As props, we have a box and a pole that we're going to use today. And we'll be starting on our backs. So you guys can go ahead and lie down. One of the first things to think about when you mount your reformer is the distance of the foot bar. A lot of reformers are adjustable in terms of the distance between the end of the carriage, as well as the foot bar.

What you really want to make sure of here is that the spine can rest in a lengthened position, there's no, what I call cringing in the lower back or the hips as the toes are set up on the bar, right? So if the foot bar was too close to her, she wouldn't be able to really lengthen out her lower back. The reason for footwork is really to wake up our neuromuscular system to start making a connection between the head and the nerve endings in the feet. So from here we'll just start on the toes, the heels touch together for a nice, strong center line connection. All 10 toes reach into the bar.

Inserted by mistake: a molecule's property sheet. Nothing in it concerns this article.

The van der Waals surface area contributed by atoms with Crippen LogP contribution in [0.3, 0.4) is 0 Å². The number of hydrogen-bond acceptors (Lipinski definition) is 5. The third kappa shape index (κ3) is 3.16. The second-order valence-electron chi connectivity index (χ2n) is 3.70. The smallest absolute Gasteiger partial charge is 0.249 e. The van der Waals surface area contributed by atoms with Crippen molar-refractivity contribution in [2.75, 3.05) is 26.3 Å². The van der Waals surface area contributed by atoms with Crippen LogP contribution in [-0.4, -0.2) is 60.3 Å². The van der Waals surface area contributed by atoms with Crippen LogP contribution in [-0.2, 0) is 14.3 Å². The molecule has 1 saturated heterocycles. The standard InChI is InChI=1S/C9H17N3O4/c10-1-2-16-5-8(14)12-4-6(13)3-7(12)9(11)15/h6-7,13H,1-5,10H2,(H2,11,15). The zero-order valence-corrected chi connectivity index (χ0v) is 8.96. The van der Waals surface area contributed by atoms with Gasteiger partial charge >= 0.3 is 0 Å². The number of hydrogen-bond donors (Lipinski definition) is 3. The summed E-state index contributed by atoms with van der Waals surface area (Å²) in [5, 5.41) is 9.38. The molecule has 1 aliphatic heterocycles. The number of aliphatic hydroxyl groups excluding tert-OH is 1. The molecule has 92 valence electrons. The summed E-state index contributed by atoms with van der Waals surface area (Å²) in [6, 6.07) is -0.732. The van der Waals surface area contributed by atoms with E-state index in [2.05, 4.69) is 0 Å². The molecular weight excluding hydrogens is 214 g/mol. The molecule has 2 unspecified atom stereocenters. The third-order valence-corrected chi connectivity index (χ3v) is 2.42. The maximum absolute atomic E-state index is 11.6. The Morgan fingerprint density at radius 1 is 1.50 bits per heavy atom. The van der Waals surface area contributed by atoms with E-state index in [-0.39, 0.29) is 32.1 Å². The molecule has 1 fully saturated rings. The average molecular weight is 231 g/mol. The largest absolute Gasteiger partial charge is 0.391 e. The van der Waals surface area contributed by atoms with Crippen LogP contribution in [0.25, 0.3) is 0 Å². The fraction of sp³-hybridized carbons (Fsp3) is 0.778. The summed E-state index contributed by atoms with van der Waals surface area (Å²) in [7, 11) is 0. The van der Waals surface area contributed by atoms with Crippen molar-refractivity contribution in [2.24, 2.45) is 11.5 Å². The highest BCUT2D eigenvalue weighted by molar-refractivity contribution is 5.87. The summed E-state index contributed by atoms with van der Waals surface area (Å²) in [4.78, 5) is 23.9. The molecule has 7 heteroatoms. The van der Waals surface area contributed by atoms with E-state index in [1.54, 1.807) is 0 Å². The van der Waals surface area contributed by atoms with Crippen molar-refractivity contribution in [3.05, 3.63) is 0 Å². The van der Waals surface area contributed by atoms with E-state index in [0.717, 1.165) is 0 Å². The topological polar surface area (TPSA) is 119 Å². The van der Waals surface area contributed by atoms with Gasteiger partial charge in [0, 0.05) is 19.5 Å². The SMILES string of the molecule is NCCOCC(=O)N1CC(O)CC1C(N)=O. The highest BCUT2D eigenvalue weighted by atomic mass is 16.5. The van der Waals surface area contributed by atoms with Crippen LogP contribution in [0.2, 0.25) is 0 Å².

The spine is lengthened out and from here we extend out 10 times. We push the bar away from us, and then we keep pushing as we come in. Nine more times, pressing out, and coming in. Eight to go, they push and pull back in. What happens physiologically is that the reformer is trying to compress us for the most part, right?

We're in between two places held in place, and then the spring tension coming in and out is trying to make us shorter. It gives our body a signal to lengthen out against it. We'll take three, and in, pressing out for two. And in one more time. Pushing all the way to the top, coming back down.